Ambiguity of visa processes: Google any telephone number for an African country you know little about, but would really love to travel to. It is highly likely you will not find contact details for their embassy in your country (perhaps they do not have an embassy in your country.) If they do have an embassy in your country, it is very likely their website was last updated before the new millennium. Try calling the number on the website and it will likely not go through or you will get a message that the number no longer exists. Send an email to the general email address on the site and it will likely bounce back. You will have to go in person and even then you might arrive and have the guard tell you they only open on Tuesdays and Thursdays from 10am – 2pm. Eventually you might give up and decide to travel elsewhere.

Inflexible bureaucracy: Many times the consulates have a check-list that they will not make any compromises on. When applying for my visa to Benin at the consulate in Abidjan, they needed my airline ticket. I told them I would be traveling by bus and they asked for my bus ticket. When I mentioned that would be the 5th or 6th long distance bus of my trip—and as such I did not yet have it and would have to book it along the way, they insisted I purchase my first bus ticket (Abidjan to Bobo in Burkina Faso) and bring it to them before they could process my application

Chicken and egg

The remaining set of factors, I describe as the chicken and egg factors. Perhaps they are the way they are because there is not enough intra-African traffic moving between the countries, or perhaps there is minimal intra-African traffic because of these factors.

Flight costs – It is sometimes said as a joke, but at any given point it is much cheaper (50-70% cheaper) to fly to Europe, the UAE and sometimes North America than it is to fly within the African continent. A quick internet search for flights, and you will find return flights at over $1,000 from Nairobi to Maputo, over $1,200 for Nairobi to Dakar, Nairobi to Zanzibar $300. A similar search for flights and you will find return tickets from Nairobi to Dubai for $350, Nairobi to London – $600 and Dakar to Paris – $600. Coupled with the visa challenges, it is easy to see how even well-traveled Africans might just not be well-traveled on the continent. Traveling round our own continent is a labor of love.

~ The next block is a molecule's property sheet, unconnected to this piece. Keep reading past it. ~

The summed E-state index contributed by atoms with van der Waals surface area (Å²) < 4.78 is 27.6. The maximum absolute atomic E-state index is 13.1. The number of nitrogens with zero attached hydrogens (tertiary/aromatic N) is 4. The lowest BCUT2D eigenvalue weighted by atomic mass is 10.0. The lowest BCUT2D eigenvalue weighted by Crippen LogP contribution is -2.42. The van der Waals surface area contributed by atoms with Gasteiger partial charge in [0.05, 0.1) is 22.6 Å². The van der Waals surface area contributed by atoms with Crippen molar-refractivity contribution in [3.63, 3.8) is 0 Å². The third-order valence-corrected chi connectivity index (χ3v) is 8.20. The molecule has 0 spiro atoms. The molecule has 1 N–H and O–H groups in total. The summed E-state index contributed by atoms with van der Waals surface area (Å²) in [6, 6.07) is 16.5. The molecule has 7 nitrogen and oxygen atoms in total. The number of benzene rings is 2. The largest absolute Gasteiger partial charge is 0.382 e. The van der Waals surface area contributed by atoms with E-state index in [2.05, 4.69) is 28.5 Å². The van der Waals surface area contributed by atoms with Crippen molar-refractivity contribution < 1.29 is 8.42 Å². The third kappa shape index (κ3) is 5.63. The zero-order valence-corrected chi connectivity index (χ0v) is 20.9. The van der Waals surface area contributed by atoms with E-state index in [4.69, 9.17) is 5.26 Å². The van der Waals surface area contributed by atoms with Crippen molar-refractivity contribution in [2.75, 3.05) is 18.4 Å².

Shortage of tourist facilities – While tourist facilities are really well developed in some African countries, the reality is that in many others they are severely lagging behind. It is not surprising given some of these countries have not historically been seen as tourist attractions and have rarely been visited by tourists. In many cases the main interactions such countries have had with foreigners is with aid workers, NGO employees etc. As such a tourism industry has not developed—facilities like hotels will be poor and overpriced in many cases. It is noteworthy though that even in the most challenged of African countries, there is likely natural beauty, history and culture around which a tourism industry could be developed.

So what should we do about this as Africans? I agree with a lot of the AfDB’s commonsense suggestions including visa on arrival for Africans (Ghana is ahead of the pack on this), visa-free regional blocs, multi-year visas, promoting positive reciprocity and opening up on visas unilaterally. African countries can also simplify visa processes and improve online access to information. The continent needs to capitalize on ways to increase intra-African travel with the aim of fostering unity and understanding and increasing trade and investment. On the demand side, there is no shortage of Africans who would love to see our continent with our own eyes.

A version of this article was first published at SuluZulu. It is republished with the author’s permission.

Sign up for the Quartz Africa Weekly Brief — the most important and interesting news from across the continent, in your inbox.

Don't miss any update on this topic

Create a free account and access your personalized content collection with our latest publications and analyses.

Sign up for free

License and Republishing

World Economic Forum articles may be republished in accordance with the Creative Commons Attribution-NonCommercial-NoDerivatives 4.0 International Public License, and in accordance with our Terms of Use.

The views expressed in this article are those of the author alone and not the World Economic Forum.

Related topics:
AfricaTravel and Tourism
World Economic Forum logo
Global Agenda

The Agenda Weekly

A weekly update of the most important issues driving the global agenda

Subscribe today

You can unsubscribe at any time using the link in our emails. For more details, review our privacy policy.

Two-thirds of Africa’s birds of prey are on the brink of extinction. Here's why that could be bad news for humans

Madeleine North

February 15, 2024

About Us



Partners & Members

  • Join Us

Language Editions

Privacy Policy & Terms of Service

© 2024 World Economic Forum